I also know that, like me, that fella is a sinner, in desperate need of God’s grace. Because of that I can identify with and relate to his inner hostility. Indeed the mind of the flesh is characterized by hostility to God, which often translates to hostility to those created in the image of God, whether they be strangers or one from the same womb (Romans 8:7; Gen 4). I can also relate to the fact that he is not only a sinner like me, but one who has been sinned against. And like me and the rest of humanity, he is tempted to respond with personal vengeance, even against those he doesn’t know, rather than forgiveness.

In short, although I didn’t know that fellow from Adam, I did recognize him as one in Adam.

While as individuals we are all modern creatures, as Professor Jordan Peterson says, we are also simultaneously very, very ancient creatures as well. Even from a biological view point we all inherit traits and characteristics – some good, some bad, some neutral – from our ancestors, some very recent others anciently remote. We inherit culture and traditions too, some good, some not so much.

In Romans 5:12-14, the Apostle Paul reminds us that in Adam we all inherit sin and its ultimate consequence, death. In Adam we have not only a shared humanity in the image of God, but also a shared depravity in which the image of God in us is marred and distorted beyond our own ability to heal it. Romans 5:15-21, however, also reminds us that in Christ all can be healed by the grace of God to be justified and restored to a new life of peace with God and neighbor in him.

I really didn’t know that guy from Adam, but I did recognize him in Adam. And in Christ I also recognize him as one for whom Christ died and one, no matter how hostile, for whom I should pray and love.

 Matthew 6:43-48 ESV “You have heard that it was said, ‘You shall love your neighbor and hate your enemy.’ But I say to you, Love your enemies and pray for those who persecute you, so that you may be sons of your Father who is in heaven. For he makes his sun rise on the evil and on the good, and sends rain on the just and on the unjust. For if you love those who love you, what reward do you have? Do not even the tax collectors do the same? And if you greet only your brothers, what more are you doing than others? Do not even the Gentiles do the same? You therefore must be perfect, as your heavenly Father is perfect.”

Our brief encounter there on the streets didn’t go too well. It could have been worse. I really don’t think there is anything we could have done in the moment to have won the fa19961217_1804491256232861_5459729361105122183_nvor of that particular young man. It didn’t take long to realize that conversation was going to be futile. Nevertheless, as word about the incident got around, I paused later that morning with the group I was helping lead in a roofing project to teach them about the importance of praying for those who may be hostile toward us and blessing those who might curse us. I asked rhetorically how Jesus told us to respond, then I shared his teaching as cited above. I led our group to pray through indignation for compassion, and that God would somehow bless that young man, touch his heart and transform his soul that he might experience the peace of God that surpasses all understanding, and be able to share that peace with others.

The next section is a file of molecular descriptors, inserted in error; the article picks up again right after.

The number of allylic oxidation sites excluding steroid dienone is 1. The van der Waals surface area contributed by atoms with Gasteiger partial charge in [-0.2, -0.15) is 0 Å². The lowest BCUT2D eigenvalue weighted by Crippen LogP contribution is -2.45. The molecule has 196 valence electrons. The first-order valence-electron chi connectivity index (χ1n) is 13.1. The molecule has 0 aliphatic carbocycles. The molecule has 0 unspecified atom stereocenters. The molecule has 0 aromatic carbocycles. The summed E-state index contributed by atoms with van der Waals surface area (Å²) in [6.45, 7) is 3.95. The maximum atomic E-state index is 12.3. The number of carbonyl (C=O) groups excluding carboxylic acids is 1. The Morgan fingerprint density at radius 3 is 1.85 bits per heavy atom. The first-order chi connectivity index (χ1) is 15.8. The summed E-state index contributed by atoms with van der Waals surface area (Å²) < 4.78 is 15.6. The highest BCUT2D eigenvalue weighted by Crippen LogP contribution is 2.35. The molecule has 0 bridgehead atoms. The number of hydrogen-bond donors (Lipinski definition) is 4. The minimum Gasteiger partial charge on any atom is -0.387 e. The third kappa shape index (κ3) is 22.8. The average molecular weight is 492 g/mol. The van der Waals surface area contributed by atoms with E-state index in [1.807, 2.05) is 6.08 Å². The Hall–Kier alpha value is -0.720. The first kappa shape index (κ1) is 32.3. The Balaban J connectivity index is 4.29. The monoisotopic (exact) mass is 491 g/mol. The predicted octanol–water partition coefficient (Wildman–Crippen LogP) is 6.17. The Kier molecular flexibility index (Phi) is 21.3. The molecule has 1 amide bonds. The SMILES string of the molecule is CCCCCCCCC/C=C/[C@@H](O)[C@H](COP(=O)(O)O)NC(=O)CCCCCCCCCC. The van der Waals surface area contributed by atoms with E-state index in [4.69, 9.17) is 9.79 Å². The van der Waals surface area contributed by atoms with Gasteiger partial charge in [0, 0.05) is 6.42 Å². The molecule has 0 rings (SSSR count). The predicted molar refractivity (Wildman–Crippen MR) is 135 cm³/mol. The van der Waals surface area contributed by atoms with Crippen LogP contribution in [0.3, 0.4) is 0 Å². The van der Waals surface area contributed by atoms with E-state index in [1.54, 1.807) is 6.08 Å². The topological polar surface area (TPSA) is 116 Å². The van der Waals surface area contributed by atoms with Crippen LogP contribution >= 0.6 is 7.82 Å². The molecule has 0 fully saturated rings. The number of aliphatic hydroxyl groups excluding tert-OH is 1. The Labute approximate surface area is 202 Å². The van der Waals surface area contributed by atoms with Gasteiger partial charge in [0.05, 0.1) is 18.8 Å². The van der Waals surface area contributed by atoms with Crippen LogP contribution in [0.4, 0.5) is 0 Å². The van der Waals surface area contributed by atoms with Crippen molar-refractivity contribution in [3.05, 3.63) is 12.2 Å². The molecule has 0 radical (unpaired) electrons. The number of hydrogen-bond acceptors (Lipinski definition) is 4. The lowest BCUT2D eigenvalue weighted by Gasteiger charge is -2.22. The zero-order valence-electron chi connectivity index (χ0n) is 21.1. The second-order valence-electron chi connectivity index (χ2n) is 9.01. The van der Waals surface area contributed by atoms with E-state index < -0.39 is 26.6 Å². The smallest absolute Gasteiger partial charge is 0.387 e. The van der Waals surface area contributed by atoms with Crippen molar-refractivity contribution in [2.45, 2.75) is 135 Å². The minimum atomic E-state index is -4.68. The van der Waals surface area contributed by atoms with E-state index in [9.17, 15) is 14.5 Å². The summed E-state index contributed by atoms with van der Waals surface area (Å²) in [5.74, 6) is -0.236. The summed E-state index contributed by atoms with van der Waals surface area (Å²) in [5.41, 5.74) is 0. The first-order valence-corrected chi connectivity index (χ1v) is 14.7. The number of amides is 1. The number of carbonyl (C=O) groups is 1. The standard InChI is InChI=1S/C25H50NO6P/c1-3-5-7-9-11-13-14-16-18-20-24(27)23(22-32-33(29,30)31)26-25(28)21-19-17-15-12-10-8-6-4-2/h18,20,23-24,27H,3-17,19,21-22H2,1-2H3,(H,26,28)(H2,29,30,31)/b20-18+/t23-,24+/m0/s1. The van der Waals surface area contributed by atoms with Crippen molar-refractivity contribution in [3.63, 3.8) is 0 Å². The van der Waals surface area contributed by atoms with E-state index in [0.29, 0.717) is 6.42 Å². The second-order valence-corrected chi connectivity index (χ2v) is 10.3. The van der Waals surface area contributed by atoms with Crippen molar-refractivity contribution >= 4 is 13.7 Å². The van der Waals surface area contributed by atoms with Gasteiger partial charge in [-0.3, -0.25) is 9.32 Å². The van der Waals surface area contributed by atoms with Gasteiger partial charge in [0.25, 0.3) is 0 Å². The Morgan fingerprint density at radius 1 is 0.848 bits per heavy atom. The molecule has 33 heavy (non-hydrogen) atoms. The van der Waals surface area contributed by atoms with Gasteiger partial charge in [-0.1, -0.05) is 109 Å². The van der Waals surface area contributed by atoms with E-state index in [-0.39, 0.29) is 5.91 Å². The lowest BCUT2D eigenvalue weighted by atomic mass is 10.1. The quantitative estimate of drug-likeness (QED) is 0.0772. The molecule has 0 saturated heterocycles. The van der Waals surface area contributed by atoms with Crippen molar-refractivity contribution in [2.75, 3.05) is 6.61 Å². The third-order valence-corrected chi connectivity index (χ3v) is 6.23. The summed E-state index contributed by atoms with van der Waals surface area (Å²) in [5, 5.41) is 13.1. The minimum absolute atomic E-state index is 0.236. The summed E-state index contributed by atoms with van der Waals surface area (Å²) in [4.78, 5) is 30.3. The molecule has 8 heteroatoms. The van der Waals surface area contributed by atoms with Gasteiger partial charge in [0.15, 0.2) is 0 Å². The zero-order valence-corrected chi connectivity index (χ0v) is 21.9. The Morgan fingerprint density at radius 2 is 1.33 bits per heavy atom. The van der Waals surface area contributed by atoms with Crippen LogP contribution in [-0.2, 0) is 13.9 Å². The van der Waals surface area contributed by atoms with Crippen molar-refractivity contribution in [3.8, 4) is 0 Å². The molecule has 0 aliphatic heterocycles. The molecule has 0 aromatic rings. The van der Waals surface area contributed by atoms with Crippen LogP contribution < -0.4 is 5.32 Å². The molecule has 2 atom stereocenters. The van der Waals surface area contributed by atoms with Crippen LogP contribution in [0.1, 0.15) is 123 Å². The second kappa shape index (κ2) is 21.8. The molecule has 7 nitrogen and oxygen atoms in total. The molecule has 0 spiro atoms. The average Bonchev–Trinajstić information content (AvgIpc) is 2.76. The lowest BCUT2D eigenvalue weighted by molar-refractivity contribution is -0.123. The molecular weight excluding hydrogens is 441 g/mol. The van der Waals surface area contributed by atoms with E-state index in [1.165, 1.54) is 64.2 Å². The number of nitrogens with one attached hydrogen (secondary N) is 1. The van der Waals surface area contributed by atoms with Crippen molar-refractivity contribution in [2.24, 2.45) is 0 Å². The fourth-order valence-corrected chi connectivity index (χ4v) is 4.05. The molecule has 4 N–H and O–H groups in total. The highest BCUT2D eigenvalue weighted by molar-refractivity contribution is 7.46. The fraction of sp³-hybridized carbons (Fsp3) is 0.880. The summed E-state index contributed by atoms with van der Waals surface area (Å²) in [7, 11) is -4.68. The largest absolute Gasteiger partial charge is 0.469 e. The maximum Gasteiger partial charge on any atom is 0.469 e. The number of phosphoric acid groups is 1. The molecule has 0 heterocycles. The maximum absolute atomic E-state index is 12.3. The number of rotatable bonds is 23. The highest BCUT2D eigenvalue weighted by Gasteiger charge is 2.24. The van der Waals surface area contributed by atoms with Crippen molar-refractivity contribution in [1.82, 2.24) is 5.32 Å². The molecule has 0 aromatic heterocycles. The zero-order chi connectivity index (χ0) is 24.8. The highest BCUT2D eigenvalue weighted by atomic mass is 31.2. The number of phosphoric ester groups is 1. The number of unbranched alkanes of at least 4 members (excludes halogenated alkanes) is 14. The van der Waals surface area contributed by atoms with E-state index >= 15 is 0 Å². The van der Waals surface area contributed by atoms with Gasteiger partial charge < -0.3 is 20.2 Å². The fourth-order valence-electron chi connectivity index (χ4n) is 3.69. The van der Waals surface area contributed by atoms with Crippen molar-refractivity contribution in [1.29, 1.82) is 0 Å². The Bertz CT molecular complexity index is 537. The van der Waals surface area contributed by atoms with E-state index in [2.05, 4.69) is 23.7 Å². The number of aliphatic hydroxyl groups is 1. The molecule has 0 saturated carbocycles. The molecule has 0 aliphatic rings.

Sometimes it is said of people that they have never meet a stranger. Sometimes we don’t know what we don’t know; sometimes we don’t know what we really do know. I think there are a lot more strangers that we really do know than we realize.



Ordination and the Next Methodism

Last week I was ordained as an Elder in the United Methodist Church along with many other Elder candidates and a few candidates for the office of Deacon. The process to becoming an Elder in full connection is a long one. I began this journey 10 years ago. The earliest I could have been ordained was two years ago, but I self-delayed the intense written and oral examinations required to be approved due to some challenging life circumstances and a few qualms about the dubious state of the denomination. At any rate, I wanted to share a few thoughts about some of the vows I took during the process of being accepted into full connection during the clergy session and in the ordination service during our Annual Conference in Western NC. And piggy-backing on what others have shared about what the “next Methodism” should be like, I also want to share some thoughts on how these vows should be and can be taken more seriously in the future. (See others’ thoughts about the next Methodism here: Kevin Watson, David Watson, David Watson again, Scott Fritzsche, & Stephen Fife.)

During the clergy session at the beginning of our Annual Conference the Bishop invites the candidates for ordination on stage to answer historical questions of examination for Methodist preachers that go back to John Wesley himself. Some of the questions also seem to be a bit hysterical too as they often evoke chuckles from candidates, colleagues, and family and friends, such as the one that asks: “Are you in debt so as to embarrass you in your work?” With the exorbitant cost of higher education, including seminary, nowadays the debt question always evokes some chuckles.19576256_1788153057866681_480327071_n

I think the next Methodism certainly needs to find more ways to help ministerial candidates fund theological education and to train students on strategies to get by with less and reduce the amount of loans. Ministry is hard enough without the added strain of a mountain of debt. Thankfully, I was blessed that I didn’t have to borrow very much for seminary. What I did borrow to help with the transition from full-time gainful employment to a part-time local pastor salary while I was a full-time seminary student I, I was able to pay off entirely last fall. Nonetheless, as we find ourselves in an evermore missionary type environment, I think we need to seriously consider finding ways of educating and training ministers more efficiently, economically, and effectively. How is it in a day when we have the most educated clergy since Pentecost, we also seem to have some of the most Biblically illiterate congregations in history? With the technology we have today, surely we can train and equip clergy more efficiently and effectively.